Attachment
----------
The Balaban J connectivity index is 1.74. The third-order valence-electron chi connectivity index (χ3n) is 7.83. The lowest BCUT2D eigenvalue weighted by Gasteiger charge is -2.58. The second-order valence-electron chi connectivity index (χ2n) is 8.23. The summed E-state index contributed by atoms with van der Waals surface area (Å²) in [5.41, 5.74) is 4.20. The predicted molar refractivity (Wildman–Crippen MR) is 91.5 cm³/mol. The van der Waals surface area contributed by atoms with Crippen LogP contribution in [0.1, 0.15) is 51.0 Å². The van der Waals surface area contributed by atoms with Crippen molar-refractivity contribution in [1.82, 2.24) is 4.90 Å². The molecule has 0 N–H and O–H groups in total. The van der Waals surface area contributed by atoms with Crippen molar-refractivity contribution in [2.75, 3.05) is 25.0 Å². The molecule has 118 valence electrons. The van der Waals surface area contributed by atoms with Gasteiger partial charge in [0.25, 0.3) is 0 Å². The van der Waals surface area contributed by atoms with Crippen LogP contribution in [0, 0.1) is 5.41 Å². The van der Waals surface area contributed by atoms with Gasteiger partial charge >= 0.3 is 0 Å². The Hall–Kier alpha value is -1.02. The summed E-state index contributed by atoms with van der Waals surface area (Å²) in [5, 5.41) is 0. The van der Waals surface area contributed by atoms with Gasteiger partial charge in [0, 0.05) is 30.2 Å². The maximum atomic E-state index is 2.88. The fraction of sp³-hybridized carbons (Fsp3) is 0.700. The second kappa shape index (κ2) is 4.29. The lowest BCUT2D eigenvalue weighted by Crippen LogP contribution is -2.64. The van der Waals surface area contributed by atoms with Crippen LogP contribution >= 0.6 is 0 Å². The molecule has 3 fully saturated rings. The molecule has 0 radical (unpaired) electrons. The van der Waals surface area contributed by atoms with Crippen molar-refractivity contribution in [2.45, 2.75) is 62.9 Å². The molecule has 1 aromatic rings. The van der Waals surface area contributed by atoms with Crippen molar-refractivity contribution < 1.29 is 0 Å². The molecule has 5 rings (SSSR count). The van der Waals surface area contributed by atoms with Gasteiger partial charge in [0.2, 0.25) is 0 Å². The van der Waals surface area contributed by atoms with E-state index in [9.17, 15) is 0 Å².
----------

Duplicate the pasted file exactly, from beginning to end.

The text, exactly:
The Balaban J connectivity index is 1.74. The third-order valence-electron chi connectivity index (χ3n) is 7.83. The lowest BCUT2D eigenvalue weighted by Gasteiger charge is -2.58. The second-order valence-electron chi connectivity index (χ2n) is 8.23. The summed E-state index contributed by atoms with van der Waals surface area (Å²) in [5.41, 5.74) is 4.20. The predicted molar refractivity (Wildman–Crippen MR) is 91.5 cm³/mol. The van der Waals surface area contributed by atoms with Crippen LogP contribution in [0.1, 0.15) is 51.0 Å². The van der Waals surface area contributed by atoms with Crippen molar-refractivity contribution in [1.82, 2.24) is 4.90 Å². The molecule has 0 N–H and O–H groups in total. The van der Waals surface area contributed by atoms with Crippen molar-refractivity contribution in [2.75, 3.05) is 25.0 Å². The molecule has 118 valence electrons. The van der Waals surface area contributed by atoms with Gasteiger partial charge in [0.25, 0.3) is 0 Å². The van der Waals surface area contributed by atoms with Crippen LogP contribution in [0, 0.1) is 5.41 Å². The van der Waals surface area contributed by atoms with Gasteiger partial charge >= 0.3 is 0 Å². The Hall–Kier alpha value is -1.02. The summed E-state index contributed by atoms with van der Waals surface area (Å²) in [5, 5.41) is 0. The van der Waals surface area contributed by atoms with Gasteiger partial charge in [0, 0.05) is 30.2 Å². The maximum atomic E-state index is 2.88. The fraction of sp³-hybridized carbons (Fsp3) is 0.700. The second kappa shape index (κ2) is 4.29. The lowest BCUT2D eigenvalue weighted by Crippen LogP contribution is -2.64. The van der Waals surface area contributed by atoms with Crippen LogP contribution >= 0.6 is 0 Å². The molecule has 3 fully saturated rings. The molecule has 0 radical (unpaired) electrons. The van der Waals surface area contributed by atoms with Crippen molar-refractivity contribution in [2.45, 2.75) is 62.9 Å². The molecule has 1 aromatic rings. The van der Waals surface area contributed by atoms with Crippen molar-refractivity contribution < 1.29 is 0 Å². The molecule has 5 rings (SSSR count). The van der Waals surface area contributed by atoms with Gasteiger partial charge in [0.2, 0.25) is 0 Å². The van der Waals surface area contributed by atoms with E-state index in [9.17, 15) is 0 Å².